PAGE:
I mentioned the term “indomitable spirit” at the beginning of this article and it definitely translates into motivation. When applied correctly, it helps you overcome your short comings. For example, when I first started my business, I had a knack for working with customers and designing super-creative framing treatments for their artwork. On the flip side, I was not well versed in the more analytical aspects of running a business. Things like accounting, filing taxes, and payroll scared me. However, my passion and intense desire to succeed forced me to learn the things I wasn’t good at. Harness your fire and use it to learn, improve and take your skills and business to the next level.

Learn from your successes
Take a close look at the things you did well that had positive outcomes on your business. Build on those successes and you’ll start picking up momentum. Obviously you need to learn from your failures too, but the big breakthroughs come from learning and analyzing the things you did right.

For me, a big success came when I invested in a large format printer. I was able to offer customers the ability to print their photos oversize on canvas. This added service has led to countless framing sales over the years. Chances are, if we print a photo for a customer, they’re also going to need a frame for that print. Cha-ching!

Whack some vendors
When I opened my first brick and mortar store, I felt the need to offer my customers a huge selection of frames. I did business with five vendors and filled my walls with towers of frame samples. The downside to dealing with five vendors is that you split your money between too many companies and are unable to leverage any buying power. It also complicates the ordering process as you have to keep track of which vendors deliver on which days. This all adds up to inefficiency and a higher cost of goods.

A few years into running my business, I learned that consolidating vendors leads to more money spent with fewer companies. In turn, I was able to negotiate deeper discounts which gives me greater margins. How do you decide which vendors to keep and which ones to scrap? I recommend running an analysis to determine where your best selling products are coming from. Those vendors deserve more of your business. You might also look at the location of your vendors. If you have a local vendor, maybe it makes sense to keep them based on the fact that you can get product quicker if necessary.

Perfect your website
The saying used to be, “Location, location, location!” Now, it should be changed to, “Website, website, website!” My first store was tucked away in a dark corner of a stripmall. It was not the ideal location by any stretch of the imagination. I spent lots of money during my first years in business on traditional forms of advertising trying to get customers to discover me. I was lucky to break even paying for ads in newspapers, magazines, phone books and coupon mailings.

There was however, one form of advertising that worked extremely well. Once it was up and operating, it only cost me $10 per month. Looking back, my website may have been the biggest contributing factor to the success of my business. Do whatever it takes to make sure you have the best possible website for your business. When done correctly, it will bring you boatloads of business and make up for a lack-luster location.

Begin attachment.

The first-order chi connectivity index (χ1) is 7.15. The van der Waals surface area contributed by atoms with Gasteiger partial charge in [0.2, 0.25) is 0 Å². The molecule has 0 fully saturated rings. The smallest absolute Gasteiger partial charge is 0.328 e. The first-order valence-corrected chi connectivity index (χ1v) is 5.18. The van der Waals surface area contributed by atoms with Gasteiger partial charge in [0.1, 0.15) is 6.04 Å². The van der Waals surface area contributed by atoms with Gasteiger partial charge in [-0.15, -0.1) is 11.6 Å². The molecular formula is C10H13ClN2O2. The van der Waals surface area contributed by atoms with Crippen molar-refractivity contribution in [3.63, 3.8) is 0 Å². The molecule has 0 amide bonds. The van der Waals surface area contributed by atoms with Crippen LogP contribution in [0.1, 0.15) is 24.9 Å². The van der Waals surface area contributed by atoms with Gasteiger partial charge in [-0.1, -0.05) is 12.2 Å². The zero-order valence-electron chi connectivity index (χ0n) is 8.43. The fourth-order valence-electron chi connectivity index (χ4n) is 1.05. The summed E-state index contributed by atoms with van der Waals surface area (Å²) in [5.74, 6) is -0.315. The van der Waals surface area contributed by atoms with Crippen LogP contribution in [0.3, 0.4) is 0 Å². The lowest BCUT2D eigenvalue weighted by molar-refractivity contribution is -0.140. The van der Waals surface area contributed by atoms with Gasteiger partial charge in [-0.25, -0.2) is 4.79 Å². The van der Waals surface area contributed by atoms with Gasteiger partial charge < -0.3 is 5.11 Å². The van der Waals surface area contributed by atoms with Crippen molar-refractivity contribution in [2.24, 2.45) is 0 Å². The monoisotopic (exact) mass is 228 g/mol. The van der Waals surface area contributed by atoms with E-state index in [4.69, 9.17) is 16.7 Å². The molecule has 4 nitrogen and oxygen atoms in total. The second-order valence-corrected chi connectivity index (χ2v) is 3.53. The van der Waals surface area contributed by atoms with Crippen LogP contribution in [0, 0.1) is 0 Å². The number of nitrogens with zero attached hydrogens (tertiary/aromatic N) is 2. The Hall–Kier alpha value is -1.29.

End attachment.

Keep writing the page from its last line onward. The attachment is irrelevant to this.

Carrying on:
Buy your building
If you’re in the game for the long haul, you need to consider purchasing instead of renting the space where you operate your business. The long-term benefits of owning a building are huge. I renounced debt in an earlier tip. However, I do believe that a mortgage is one form of “good” debt.

I’m not suggesting that you jump into a mortgage during the infancy of your business, but rather wait until you have a proven, profitable business model.

While there are many advantages to owning as opposed to renting, here are just a few of my favorites:
- Your monthly mortgage payment is locked in. You don’t have to worry about a landlord raising your rent every few years.
- Your building becomes a savings vehicle for retirement. You eventually will own the building free and clear. It can either be sold and you cash out. Or, you rent the building to a tenant and collect monthly income.
- It adds to your business credibility. When customers realize that you own your building, you gain an extra level of trust and confidence in your product.

Look within
The best advice that I can give you, is to follow your own advice. In other words, take a brutally honest look at yourself. You, more than anyone, know what needs to get done and the changes that need to occur in order to improve your business.

A great exercise is to pretend to be your own customer. How does your store look from a customer’s perspective? Does it look like it’s stuck in a 1980's time warp? How well do you present yourself? These are all thoughts that float through a customer’s head when they decide whether or not to do business with you.

It’s taken me ten years to figure out what’s really important in life and business. When I was a young buck fresh out of the gate, work controlled my life. Now I’m grounded. I’m in control and steering my own ship. My path is clear and I remain focused. I’m not saying that my way is the best or only way to run a business, but it works damn good for me.

There’s no better time than now to stop making excuses, trust your gut, get up off your butt and make it happen. You owe it to your business, your employees, your customers, your family and yourself.